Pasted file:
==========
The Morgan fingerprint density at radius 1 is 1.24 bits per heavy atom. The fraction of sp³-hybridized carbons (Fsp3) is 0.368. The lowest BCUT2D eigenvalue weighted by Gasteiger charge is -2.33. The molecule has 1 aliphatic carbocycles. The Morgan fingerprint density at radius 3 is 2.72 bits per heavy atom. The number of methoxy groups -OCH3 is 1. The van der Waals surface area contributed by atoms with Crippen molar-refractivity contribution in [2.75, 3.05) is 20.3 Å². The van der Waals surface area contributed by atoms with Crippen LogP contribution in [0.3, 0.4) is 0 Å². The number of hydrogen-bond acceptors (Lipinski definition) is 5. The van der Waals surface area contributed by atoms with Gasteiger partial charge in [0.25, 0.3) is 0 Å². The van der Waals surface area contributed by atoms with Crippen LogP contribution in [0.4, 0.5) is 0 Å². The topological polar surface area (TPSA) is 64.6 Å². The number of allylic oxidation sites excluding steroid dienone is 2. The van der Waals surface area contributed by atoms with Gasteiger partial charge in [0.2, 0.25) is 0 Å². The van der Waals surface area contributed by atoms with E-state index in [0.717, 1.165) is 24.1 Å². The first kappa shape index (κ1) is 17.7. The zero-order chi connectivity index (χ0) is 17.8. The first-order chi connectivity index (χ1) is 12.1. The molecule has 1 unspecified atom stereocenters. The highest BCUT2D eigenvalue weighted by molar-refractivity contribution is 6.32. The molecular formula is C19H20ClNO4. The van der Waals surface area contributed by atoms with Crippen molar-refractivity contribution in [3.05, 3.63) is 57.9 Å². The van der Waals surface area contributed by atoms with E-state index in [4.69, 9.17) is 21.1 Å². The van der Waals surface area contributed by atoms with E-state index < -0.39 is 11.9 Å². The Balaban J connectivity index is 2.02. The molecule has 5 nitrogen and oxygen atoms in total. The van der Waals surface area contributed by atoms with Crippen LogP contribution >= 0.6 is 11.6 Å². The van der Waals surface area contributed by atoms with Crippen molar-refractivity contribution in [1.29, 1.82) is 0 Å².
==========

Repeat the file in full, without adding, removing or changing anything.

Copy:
The Morgan fingerprint density at radius 1 is 1.24 bits per heavy atom. The fraction of sp³-hybridized carbons (Fsp3) is 0.368. The lowest BCUT2D eigenvalue weighted by Gasteiger charge is -2.33. The molecule has 1 aliphatic carbocycles. The Morgan fingerprint density at radius 3 is 2.72 bits per heavy atom. The number of methoxy groups -OCH3 is 1. The van der Waals surface area contributed by atoms with Crippen molar-refractivity contribution in [2.75, 3.05) is 20.3 Å². The van der Waals surface area contributed by atoms with Crippen LogP contribution in [0.3, 0.4) is 0 Å². The number of hydrogen-bond acceptors (Lipinski definition) is 5. The van der Waals surface area contributed by atoms with Gasteiger partial charge in [0.25, 0.3) is 0 Å². The van der Waals surface area contributed by atoms with Crippen LogP contribution in [0.4, 0.5) is 0 Å². The topological polar surface area (TPSA) is 64.6 Å². The number of allylic oxidation sites excluding steroid dienone is 2. The van der Waals surface area contributed by atoms with Gasteiger partial charge in [0.2, 0.25) is 0 Å². The van der Waals surface area contributed by atoms with E-state index in [0.717, 1.165) is 24.1 Å². The first kappa shape index (κ1) is 17.7. The zero-order chi connectivity index (χ0) is 17.8. The first-order chi connectivity index (χ1) is 12.1. The molecule has 1 unspecified atom stereocenters. The highest BCUT2D eigenvalue weighted by molar-refractivity contribution is 6.32. The molecular formula is C19H20ClNO4. The van der Waals surface area contributed by atoms with Crippen molar-refractivity contribution in [3.05, 3.63) is 57.9 Å². The van der Waals surface area contributed by atoms with E-state index in [4.69, 9.17) is 21.1 Å². The van der Waals surface area contributed by atoms with E-state index < -0.39 is 11.9 Å². The Balaban J connectivity index is 2.02. The molecule has 5 nitrogen and oxygen atoms in total. The van der Waals surface area contributed by atoms with Crippen LogP contribution >= 0.6 is 11.6 Å². The van der Waals surface area contributed by atoms with Crippen molar-refractivity contribution in [1.29, 1.82) is 0 Å².